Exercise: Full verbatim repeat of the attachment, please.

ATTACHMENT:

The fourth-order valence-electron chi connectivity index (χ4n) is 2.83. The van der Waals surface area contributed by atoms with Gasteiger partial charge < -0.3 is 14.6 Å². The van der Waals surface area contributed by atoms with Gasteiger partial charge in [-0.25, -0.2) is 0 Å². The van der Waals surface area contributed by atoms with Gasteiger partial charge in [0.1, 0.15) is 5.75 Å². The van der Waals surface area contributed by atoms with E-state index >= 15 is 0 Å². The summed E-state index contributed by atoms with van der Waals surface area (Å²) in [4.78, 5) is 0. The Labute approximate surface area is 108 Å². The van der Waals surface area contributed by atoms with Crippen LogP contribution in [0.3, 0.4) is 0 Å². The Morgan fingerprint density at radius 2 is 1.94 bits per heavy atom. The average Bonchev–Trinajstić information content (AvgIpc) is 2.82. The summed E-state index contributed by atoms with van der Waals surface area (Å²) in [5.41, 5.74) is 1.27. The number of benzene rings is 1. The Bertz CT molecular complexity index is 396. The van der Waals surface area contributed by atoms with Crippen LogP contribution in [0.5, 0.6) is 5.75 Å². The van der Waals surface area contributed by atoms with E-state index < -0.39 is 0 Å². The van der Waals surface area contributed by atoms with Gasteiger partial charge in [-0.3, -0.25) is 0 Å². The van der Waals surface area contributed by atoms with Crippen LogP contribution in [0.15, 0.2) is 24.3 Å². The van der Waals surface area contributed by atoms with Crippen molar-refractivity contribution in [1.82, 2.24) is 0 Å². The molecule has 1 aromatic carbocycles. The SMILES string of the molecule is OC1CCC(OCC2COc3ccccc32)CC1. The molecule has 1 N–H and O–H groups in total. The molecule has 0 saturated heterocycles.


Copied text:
The fourth-order valence-electron chi connectivity index (χ4n) is 2.83. The van der Waals surface area contributed by atoms with Gasteiger partial charge < -0.3 is 14.6 Å². The van der Waals surface area contributed by atoms with Gasteiger partial charge in [-0.25, -0.2) is 0 Å². The van der Waals surface area contributed by atoms with Gasteiger partial charge in [0.1, 0.15) is 5.75 Å². The van der Waals surface area contributed by atoms with E-state index >= 15 is 0 Å². The summed E-state index contributed by atoms with van der Waals surface area (Å²) in [4.78, 5) is 0. The Labute approximate surface area is 108 Å². The van der Waals surface area contributed by atoms with Crippen LogP contribution in [0.3, 0.4) is 0 Å². The Morgan fingerprint density at radius 2 is 1.94 bits per heavy atom. The average Bonchev–Trinajstić information content (AvgIpc) is 2.82. The summed E-state index contributed by atoms with van der Waals surface area (Å²) in [5.41, 5.74) is 1.27. The number of benzene rings is 1. The Bertz CT molecular complexity index is 396. The van der Waals surface area contributed by atoms with Crippen LogP contribution in [0.5, 0.6) is 5.75 Å². The van der Waals surface area contributed by atoms with E-state index < -0.39 is 0 Å². The van der Waals surface area contributed by atoms with Gasteiger partial charge in [-0.3, -0.25) is 0 Å². The van der Waals surface area contributed by atoms with Crippen LogP contribution in [0.15, 0.2) is 24.3 Å². The van der Waals surface area contributed by atoms with Crippen molar-refractivity contribution in [1.82, 2.24) is 0 Å². The molecule has 1 aromatic carbocycles. The SMILES string of the molecule is OC1CCC(OCC2COc3ccccc32)CC1. The molecule has 1 N–H and O–H groups in total. The molecule has 0 saturated heterocycles.